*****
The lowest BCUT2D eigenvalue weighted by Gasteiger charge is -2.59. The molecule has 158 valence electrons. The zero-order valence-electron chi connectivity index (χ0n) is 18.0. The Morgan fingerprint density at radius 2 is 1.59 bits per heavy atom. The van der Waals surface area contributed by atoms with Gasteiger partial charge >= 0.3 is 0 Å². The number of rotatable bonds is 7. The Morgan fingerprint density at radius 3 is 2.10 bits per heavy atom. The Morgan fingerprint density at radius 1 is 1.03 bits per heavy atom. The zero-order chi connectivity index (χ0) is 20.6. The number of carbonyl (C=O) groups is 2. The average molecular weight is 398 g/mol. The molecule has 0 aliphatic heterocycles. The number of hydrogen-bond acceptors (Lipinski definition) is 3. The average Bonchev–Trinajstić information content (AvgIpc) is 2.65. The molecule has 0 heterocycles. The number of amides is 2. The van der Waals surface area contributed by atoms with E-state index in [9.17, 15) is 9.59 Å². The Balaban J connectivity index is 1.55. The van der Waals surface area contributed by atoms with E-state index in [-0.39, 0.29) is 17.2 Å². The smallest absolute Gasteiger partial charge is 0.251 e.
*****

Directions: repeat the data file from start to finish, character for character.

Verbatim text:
The lowest BCUT2D eigenvalue weighted by Gasteiger charge is -2.59. The molecule has 158 valence electrons. The zero-order valence-electron chi connectivity index (χ0n) is 18.0. The Morgan fingerprint density at radius 2 is 1.59 bits per heavy atom. The van der Waals surface area contributed by atoms with Gasteiger partial charge >= 0.3 is 0 Å². The number of rotatable bonds is 7. The Morgan fingerprint density at radius 3 is 2.10 bits per heavy atom. The Morgan fingerprint density at radius 1 is 1.03 bits per heavy atom. The zero-order chi connectivity index (χ0) is 20.6. The number of carbonyl (C=O) groups is 2. The average molecular weight is 398 g/mol. The molecule has 0 aliphatic heterocycles. The number of hydrogen-bond acceptors (Lipinski definition) is 3. The average Bonchev–Trinajstić information content (AvgIpc) is 2.65. The molecule has 0 heterocycles. The number of amides is 2. The van der Waals surface area contributed by atoms with E-state index in [9.17, 15) is 9.59 Å². The Balaban J connectivity index is 1.55. The van der Waals surface area contributed by atoms with E-state index in [-0.39, 0.29) is 17.2 Å². The smallest absolute Gasteiger partial charge is 0.251 e.